That’s a bold statement, I know.
Some of you may have noticed the recent addition of audio books in my last couple of book posts. If so, you may be wondering when I started listening to audio books, and why I haven’t said anything about it.
Well friends, here’s your answer to those burning questions. Because I know you’re dying to know.
Back in August, I had to drive to Atlanta for work, by myself. I was dreading it – the last time I’d driven alone, I’d ended up listening to all my cheesy boy band albums, and I just wasn’t up for that. Plus, I was still behind in my reading challenge. I knew a lot of people liked audio books, but to be honest, figured it would be something that I wouldn’t get into.
I realize that sounds dumb given how much I read. I’d tried audio books exactly once, in college. I listened to Stephen King’s The Mist on a drive back from visiting Jimmie in Nashville. I got bored, and eventually realized I had no idea what was going on in the story. That was my last attempt.
Jimmie actually suggested I try downloading podcasts for that trip, but for some reason, I decided to start with books. (I still haven’t tried podcasts, though I should.) So I jumped over to Audible to check it out, since I knew they gave you a free trial…..which I’d apparently already used. Sigh. A quick Google search later, I stumbled across Scribd.
And the rest, as they say, is history.
Scribd is a reading service for lack of a better way to describe it. They have books, audio books, comics, sheet music, documents and magazines. For $9 a month, subscribers get 1 audio book credit and 3 ebook credits. You can even publish and share documents on Scribd. New subscribers get a free month, and your card isn’t charged until you renew.
I signed up, and then was promptly overwhelmed with the audio book choices. I ended up choosing Emma Straub’s Modern Lovers, since I loved The Vacationers and hadn’t yet gotten a copy of Modern. I’ll admit, it took me a while to get into listening to a book – at first, I found the narration incredibly monotonous. Nothing wrong with the narrator, I just wasn’t used to “reading” in that format. After an hour or so, though, I was hooked, both on the story and on the experience. By the time I got to Atlanta (a mere 3.5 hours), I’d decided I was keeping the subscription. (Read my thoughts on Modern Lovers and The Vacationers if you missed them.)
Since then, I’ve listened to 5 other audio books, and I’ve found that I love the format. It’s a lot easier to get into a dense book when someone is reading it to you. Plus, I mostly listen in the car, so I don’t have that feeling like I could be doing something else if a book is particularly tough. White Oleander was that way – it’s a beautiful book, but I don’t think I’d have made it through if I’d tried to read it. As it was, I ended up really enjoying it.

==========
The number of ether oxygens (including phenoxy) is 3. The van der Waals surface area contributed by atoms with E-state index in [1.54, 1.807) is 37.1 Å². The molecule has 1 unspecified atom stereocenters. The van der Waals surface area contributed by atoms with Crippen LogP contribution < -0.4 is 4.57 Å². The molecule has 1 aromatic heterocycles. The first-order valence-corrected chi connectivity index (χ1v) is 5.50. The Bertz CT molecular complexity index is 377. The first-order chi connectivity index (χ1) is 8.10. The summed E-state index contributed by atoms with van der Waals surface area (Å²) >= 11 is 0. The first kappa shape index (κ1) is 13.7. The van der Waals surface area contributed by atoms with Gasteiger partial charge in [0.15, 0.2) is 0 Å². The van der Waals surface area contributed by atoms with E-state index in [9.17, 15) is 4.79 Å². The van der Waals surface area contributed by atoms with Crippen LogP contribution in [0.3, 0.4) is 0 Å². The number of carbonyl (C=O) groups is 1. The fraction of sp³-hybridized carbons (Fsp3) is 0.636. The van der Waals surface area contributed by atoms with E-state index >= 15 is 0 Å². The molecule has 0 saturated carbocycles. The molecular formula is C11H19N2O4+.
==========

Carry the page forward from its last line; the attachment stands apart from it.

I’ve also listened while folding laundry (genius idea – it makes laundry so much less annoying), knitting, coloring, walking, eating lunch, and lying in bed. All good choices.
If you’re doing the math, you’re probably now wondering how I’ve read 6 audio books in 3 months, when you only get 1 credit per month. Good for you for keeping up. In addition to the enormous library of audio books (and ebooks too), Scribd offers a ton of free content. There’s a whole library of unlimited reads, books that never require a credit. Plus, each month they offer “Scribd Selects,” a list of maybe 50 or so books that are free for the month. Scribd Selects don’t stay in your library – so you couldn’t reread them later without using a credit – but since I don’t reread anyway, this isn’t an issue for me.
If between the unlimited library, the Scribd Selects, and your monthly credit you find it still isn’t enough, you can buy additional audio books for $9. This is also not going to be an issue for me.
Oh, and you can roll over credits, up to 3 audio books and 9 ebooks. Or you can just “buy” a book and leave it in your library until you’re ready to read it. Once you’ve purchased it, it’s yours. FOREVER.
Let’s see, other fun things I love about Scribd….you can store books offline so you’re not using data. You get a free sample of every ebook (roughly 30 pages or so) so you can make sure it’s something you want to use a credit on. If the month ends and you’re in the middle of a Scribd Select, you still have two weeks to finish it…and if that isn’t long enough, you just email them and they’ll extend it for you.
So far, the only downside I’ve found is that they often don’t have a ton of new ebooks. Typically, at least for what I’ve been searching, new books are available in audio long before they’re available in ebook. So, I have a backlog of about 8 audio books I want to use my credits on, and maybe 2 ebooks. However, there’s absolutely no shortage of ebooks, and no doubt, if I spent a little more time searching ebooks, I’d find plenty to spend credits on. And, happily, the children’s and YA selection is REALLY good, so I’ve been able to catch up on a lot of cute little series. Oh, and they recently added People Magazine, so I’m reading all sorts of celebrity gossip I never knew I cared about.
I’m seriously hooked on Scribd, and I’m not exactly joking when I say it’s changed my life. At the very least, I’ve been able to get back on track with my Goodreads reading challenge progress, and we all know that was a major source of anxiety! I know a lot of folks like Audible, but Scribd is a better fit for me. Plus, I love the company’s philosophy – they truly seem to care about readers, and about making the best reading experience possible.
Typically, new subscribers get one free month of Scribd, but if you sign up using my link, you’ll get TWO free months. Think how many books that is!! Then, if you like it, keep it, or cancel if you don’t. I get nothing (I think), other than the satisfaction of knowing someone else is getting to enjoy a great service.